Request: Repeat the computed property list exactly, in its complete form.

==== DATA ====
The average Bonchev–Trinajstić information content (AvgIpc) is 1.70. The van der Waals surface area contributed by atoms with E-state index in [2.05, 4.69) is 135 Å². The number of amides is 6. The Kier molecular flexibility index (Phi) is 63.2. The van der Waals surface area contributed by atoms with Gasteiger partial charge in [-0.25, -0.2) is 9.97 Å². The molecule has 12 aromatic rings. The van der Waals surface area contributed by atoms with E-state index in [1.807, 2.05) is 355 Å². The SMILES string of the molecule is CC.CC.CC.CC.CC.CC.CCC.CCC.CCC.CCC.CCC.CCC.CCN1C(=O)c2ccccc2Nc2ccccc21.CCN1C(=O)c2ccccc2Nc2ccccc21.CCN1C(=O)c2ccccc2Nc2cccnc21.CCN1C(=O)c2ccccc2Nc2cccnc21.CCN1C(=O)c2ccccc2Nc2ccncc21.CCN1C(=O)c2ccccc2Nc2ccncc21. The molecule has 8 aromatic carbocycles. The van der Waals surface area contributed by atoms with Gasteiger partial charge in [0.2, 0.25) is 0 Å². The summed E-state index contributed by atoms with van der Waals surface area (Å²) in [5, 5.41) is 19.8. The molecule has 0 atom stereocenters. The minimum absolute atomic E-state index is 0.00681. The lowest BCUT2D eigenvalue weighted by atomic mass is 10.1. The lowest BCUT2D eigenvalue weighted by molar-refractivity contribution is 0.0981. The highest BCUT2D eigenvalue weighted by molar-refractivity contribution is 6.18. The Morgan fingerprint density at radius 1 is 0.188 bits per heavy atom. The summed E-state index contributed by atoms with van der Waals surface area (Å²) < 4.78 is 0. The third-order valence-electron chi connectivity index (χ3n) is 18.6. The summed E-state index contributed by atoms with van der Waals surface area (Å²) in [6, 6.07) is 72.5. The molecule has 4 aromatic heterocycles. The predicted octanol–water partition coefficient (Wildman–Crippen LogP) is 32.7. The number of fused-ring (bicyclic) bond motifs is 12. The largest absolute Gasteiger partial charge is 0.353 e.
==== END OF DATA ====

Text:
The average Bonchev–Trinajstić information content (AvgIpc) is 1.70. The van der Waals surface area contributed by atoms with E-state index in [2.05, 4.69) is 135 Å². The number of amides is 6. The Kier molecular flexibility index (Phi) is 63.2. The van der Waals surface area contributed by atoms with Gasteiger partial charge in [-0.25, -0.2) is 9.97 Å². The molecule has 12 aromatic rings. The van der Waals surface area contributed by atoms with E-state index in [1.807, 2.05) is 355 Å². The SMILES string of the molecule is CC.CC.CC.CC.CC.CC.CCC.CCC.CCC.CCC.CCC.CCC.CCN1C(=O)c2ccccc2Nc2ccccc21.CCN1C(=O)c2ccccc2Nc2ccccc21.CCN1C(=O)c2ccccc2Nc2cccnc21.CCN1C(=O)c2ccccc2Nc2cccnc21.CCN1C(=O)c2ccccc2Nc2ccncc21.CCN1C(=O)c2ccccc2Nc2ccncc21. The molecule has 8 aromatic carbocycles. The van der Waals surface area contributed by atoms with Gasteiger partial charge in [0.2, 0.25) is 0 Å². The summed E-state index contributed by atoms with van der Waals surface area (Å²) in [5, 5.41) is 19.8. The molecule has 0 atom stereocenters. The minimum absolute atomic E-state index is 0.00681. The lowest BCUT2D eigenvalue weighted by atomic mass is 10.1. The lowest BCUT2D eigenvalue weighted by molar-refractivity contribution is 0.0981. The highest BCUT2D eigenvalue weighted by molar-refractivity contribution is 6.18. The Morgan fingerprint density at radius 1 is 0.188 bits per heavy atom. The summed E-state index contributed by atoms with van der Waals surface area (Å²) < 4.78 is 0. The third-order valence-electron chi connectivity index (χ3n) is 18.6. The summed E-state index contributed by atoms with van der Waals surface area (Å²) in [6, 6.07) is 72.5. The molecule has 4 aromatic heterocycles. The predicted octanol–water partition coefficient (Wildman–Crippen LogP) is 32.7. The number of fused-ring (bicyclic) bond motifs is 12. The largest absolute Gasteiger partial charge is 0.353 e.